T’was the Morning of Easter

I wrote this Easter poem for my kids when they were younger.

T’was a cool, still morning, the first Sunday of Spring,
Wren stirred and did yoga, her normal routine.
To her perch, she flew with a bright, clear whistle
The morning still gray like the down of a thistle.

When down in the grass there came a quiet rustle
Wren sprang from her perch to see what was the hustle
To the dogwood she flew with wind in her sail
and balanced on a branch with a flick her tail

The sun, sitting low in the dark brought first light
Glowing and warming, to the stars said “goodnight”
Then what did Wren’s curious eyes fall upon
But a sneaky little bunny with a basket on the lawn

His basket had eggs filled with treats so yummy
Wren knew it had to be the Easter Bunny
He was a jolly old hare, fur white and nose pink
And it twitched as he sniffed, then he gave a quick wink

Then off through the yard, he hid eggs here and there
He even hid one in a clump of dog hair.
More sneaky than Kitty, the eggs did he hide
And he whispered and worried over placement with pride;

He hid all the eggs: pinks, oranges, and greens
From the doormat by the door, to the bikes, and the stair
He hid them! He hid them! He hid them everywhere!

And then, in a moment, the Bunny was gone
Eggs stashed in spots across the whole lawn
In the grass, in the tree, some obvious, some hidden
He was off in a flash, hiding eggs he was bidden.

The sun, climbing higher, gave the scene a pink tint
But the yard was quiet, of that Bunny, no hint.
The cool morning air, sweet with flowers and dew
Brought thoughts of warm days, no clouds, sky blue.

A creak and click, someone whispered, someone giggled
Wren hopped and turned, the branch swayed, her tail wiggled
Two children, inside, eyes wide, bodies tense
held back and waiting, stretching far their patience

Eggs sat in plain sight and hinted at more
What goodies could be hidden, what else was in store?
The dreams of a hunt lit their faces – they looked funny
Eyes wide, minds racing at thoughts of that Bunny

They tore through the yard, tired parents in tow
and found all those eggs, their faces aglow,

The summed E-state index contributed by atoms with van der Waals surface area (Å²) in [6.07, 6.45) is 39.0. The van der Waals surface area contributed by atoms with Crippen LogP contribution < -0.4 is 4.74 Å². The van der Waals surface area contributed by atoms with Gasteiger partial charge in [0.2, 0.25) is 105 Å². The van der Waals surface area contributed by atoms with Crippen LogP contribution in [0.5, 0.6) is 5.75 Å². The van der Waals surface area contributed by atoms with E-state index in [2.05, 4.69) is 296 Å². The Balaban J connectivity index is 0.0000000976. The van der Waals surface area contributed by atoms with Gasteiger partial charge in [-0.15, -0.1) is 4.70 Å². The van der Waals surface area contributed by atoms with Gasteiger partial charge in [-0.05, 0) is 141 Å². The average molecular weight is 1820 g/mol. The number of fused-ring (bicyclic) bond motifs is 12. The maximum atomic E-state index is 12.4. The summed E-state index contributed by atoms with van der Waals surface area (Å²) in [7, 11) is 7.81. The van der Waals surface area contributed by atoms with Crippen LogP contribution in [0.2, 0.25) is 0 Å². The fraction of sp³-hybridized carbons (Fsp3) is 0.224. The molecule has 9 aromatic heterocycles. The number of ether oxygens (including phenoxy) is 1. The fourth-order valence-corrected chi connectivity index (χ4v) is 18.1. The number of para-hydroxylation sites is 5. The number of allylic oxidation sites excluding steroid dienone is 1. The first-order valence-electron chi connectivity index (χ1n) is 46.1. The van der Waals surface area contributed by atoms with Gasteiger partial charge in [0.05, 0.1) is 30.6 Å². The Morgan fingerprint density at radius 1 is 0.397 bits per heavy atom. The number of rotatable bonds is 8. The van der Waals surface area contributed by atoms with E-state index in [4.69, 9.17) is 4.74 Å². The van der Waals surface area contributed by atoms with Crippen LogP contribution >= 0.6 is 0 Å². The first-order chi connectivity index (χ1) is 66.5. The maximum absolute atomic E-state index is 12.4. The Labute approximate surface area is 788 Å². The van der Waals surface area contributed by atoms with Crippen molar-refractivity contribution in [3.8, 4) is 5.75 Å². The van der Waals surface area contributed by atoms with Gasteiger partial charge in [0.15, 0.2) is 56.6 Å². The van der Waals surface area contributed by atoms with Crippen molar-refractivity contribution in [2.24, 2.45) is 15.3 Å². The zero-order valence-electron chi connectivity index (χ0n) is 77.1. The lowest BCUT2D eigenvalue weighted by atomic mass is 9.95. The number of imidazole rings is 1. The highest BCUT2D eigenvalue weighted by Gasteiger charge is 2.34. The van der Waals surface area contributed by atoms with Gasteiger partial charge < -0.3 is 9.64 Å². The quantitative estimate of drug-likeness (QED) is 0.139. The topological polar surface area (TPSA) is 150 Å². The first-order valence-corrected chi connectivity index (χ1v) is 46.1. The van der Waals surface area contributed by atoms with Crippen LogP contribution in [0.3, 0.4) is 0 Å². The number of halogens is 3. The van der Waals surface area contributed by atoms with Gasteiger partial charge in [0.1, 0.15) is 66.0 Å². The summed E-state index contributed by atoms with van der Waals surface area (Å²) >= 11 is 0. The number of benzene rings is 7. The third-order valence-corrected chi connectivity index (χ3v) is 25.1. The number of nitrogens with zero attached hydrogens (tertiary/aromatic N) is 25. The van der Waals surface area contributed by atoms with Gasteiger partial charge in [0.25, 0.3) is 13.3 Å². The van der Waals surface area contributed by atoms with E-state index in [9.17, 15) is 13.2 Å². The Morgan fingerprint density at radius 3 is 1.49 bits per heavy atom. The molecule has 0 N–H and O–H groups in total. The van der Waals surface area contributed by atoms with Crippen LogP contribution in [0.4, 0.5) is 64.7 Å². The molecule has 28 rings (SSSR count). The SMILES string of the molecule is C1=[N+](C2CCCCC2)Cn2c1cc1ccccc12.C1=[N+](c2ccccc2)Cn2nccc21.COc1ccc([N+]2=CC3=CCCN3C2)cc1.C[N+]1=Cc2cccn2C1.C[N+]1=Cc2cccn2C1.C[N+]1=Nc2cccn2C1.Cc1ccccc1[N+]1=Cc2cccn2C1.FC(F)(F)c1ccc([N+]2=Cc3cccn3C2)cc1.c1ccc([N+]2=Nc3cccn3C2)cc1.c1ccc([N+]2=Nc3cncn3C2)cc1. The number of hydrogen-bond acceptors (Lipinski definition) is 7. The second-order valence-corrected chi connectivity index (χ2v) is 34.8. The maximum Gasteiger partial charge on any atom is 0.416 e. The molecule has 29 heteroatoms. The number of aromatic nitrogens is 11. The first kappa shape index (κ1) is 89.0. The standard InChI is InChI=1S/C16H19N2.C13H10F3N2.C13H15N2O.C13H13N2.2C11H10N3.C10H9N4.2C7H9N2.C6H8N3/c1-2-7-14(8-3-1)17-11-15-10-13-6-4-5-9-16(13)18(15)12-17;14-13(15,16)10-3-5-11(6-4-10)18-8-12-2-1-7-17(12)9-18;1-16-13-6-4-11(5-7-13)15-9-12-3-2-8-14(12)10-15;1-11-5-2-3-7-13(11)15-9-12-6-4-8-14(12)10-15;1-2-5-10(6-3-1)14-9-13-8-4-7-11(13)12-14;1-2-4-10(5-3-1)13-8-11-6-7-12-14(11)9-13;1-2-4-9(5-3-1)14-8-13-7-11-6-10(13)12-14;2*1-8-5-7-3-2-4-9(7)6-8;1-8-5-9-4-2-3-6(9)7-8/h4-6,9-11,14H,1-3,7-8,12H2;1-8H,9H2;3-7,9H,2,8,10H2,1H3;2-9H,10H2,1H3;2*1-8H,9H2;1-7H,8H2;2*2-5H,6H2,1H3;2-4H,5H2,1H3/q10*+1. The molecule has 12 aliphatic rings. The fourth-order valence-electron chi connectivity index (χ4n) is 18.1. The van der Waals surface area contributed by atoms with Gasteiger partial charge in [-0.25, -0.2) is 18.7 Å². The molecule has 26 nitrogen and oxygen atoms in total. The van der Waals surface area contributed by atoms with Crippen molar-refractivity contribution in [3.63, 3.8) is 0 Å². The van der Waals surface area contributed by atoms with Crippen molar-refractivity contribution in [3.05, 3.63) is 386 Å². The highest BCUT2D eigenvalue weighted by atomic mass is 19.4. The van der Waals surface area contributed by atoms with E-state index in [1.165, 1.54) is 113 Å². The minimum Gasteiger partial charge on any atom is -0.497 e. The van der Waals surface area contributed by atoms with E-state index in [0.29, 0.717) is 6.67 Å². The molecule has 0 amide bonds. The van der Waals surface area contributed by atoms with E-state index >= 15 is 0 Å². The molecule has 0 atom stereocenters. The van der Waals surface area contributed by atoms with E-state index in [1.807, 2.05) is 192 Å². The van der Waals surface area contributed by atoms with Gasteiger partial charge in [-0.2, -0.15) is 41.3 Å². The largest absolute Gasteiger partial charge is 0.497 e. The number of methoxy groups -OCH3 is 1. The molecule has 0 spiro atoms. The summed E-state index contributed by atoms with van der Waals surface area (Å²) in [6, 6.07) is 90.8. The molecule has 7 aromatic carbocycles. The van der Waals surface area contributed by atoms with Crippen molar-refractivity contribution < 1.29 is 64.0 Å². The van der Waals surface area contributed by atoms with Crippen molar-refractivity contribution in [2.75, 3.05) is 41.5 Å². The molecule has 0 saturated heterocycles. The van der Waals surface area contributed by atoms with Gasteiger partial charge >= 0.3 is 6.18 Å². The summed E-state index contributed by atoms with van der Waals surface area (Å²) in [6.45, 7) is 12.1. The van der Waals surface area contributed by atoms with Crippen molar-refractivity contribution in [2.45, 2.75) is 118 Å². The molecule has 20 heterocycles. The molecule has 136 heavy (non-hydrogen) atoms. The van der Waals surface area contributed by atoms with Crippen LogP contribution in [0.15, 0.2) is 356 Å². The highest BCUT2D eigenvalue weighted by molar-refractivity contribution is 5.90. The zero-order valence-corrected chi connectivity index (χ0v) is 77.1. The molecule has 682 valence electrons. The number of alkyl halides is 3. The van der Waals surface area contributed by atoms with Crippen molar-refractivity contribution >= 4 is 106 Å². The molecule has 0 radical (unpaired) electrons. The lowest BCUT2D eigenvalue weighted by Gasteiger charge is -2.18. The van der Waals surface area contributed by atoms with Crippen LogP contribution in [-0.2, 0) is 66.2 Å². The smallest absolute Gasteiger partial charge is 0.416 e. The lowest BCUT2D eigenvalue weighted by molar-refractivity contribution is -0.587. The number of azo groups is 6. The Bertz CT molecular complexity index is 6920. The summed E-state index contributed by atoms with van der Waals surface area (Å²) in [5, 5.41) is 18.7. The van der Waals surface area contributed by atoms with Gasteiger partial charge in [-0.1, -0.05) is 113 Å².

and on the wind a gentle voice took wing,
“Happy Easter to all and to all a good spring!”

Exoplanet Mission Ready for Launch

It’s official! I’m working with Scott Kildall and Samantha Tan (co-founder of Eco Labs) on the first exoplanet mission fof Scott’s work titled Exotopia.

The first mission is to the TRAPPIST-1 system, which I knew nothing about when we started. There’s a lot we do know about it, though, as I discovered after I’d sketched out some of the scenes I wanted to write. With a few changes, I was back on track. We know a lot about the TRAPPIST-1 system because it is the closest system (presently) which has *known* exoplanets orbiting the star. Seven actually — all rocky and “Earth like” (meaning rocky). And they’re only 40 light years away. One of the first things the recently launched James Webb Space Telescope is going to look at is the TRAPPIST-1 system. I’m a bit intimidated about the data it will gather. Hopefully, everything they find will totally line up with my story and it’ll all work out just fine. It’d suck to be rendered obsolete before we get the event set up.

The story prompt is we recieve a directed laser signal from the TRAPPIST-1 system around our time now and spend the next ~50 years developing FTL travel to stop by for a visit.

Writing can be a lonely business, sitting in your basement, your laptop your only friend, so it’s been really fun collaborating with Scott and Sam. Other people are hell, but Scott and Sam have been great to work with. It’s really pleasant to have other people around to bounce ideas off of instead of having circular arguments in your head and wondering where the line of insanity is.

We’re using an open source application called Twine to create the branching story lines. It’s pretty cool. I might try it out on a future project to create a choose-you-own-adventure style story, though I’d probably need some art to go with it.

Under Pressure

I performed a research study of thinking about this for about a minute. The results were most of my daily communication is writing. From that data, it’s clear that everybody writes all the time. Emails for family logistics, texting your spouse for more toilet paper in the basement bathroom, trying to out-gun the pre-printed text on Shoebox birthday cards — they’re so damn clever!

This is super cool. Yay, everyone’s a writer, but things get more challenging when I say I am a writer, as in writing is my profession. People think it’s cool and all, but that declarartion, while empowering on a personal level, is also saying “I’m a great writer!” Remember all the mundane communication everybody does all the time? I’m saying I’m *awesome* at it.

The problem is being a good writer means you’re a good editor. You’re not an improv savant who drops bombs on command. As far as first drafts go, you’re probably just an okay writer. Probably a terrible writer, because you know you can’t stop filling blank pages just to go back and fix a typo. Editing during a first draft is the leading cause of premature manuscript death. You wind up with something like what you’d say if you bumped into your celebrity crush: “I… um…. we… no, I … think? … want? … like … umm …” Then you hang your head and walk away in shame — RIP unlikely romance; RIP awesome story idea.

All of that just to say it’s hard having the pressure of always having perfect grammar and witty sayings. I dread sending something out with a “their/they’re/there” error and everybody’s like, “I thought he was a writer?”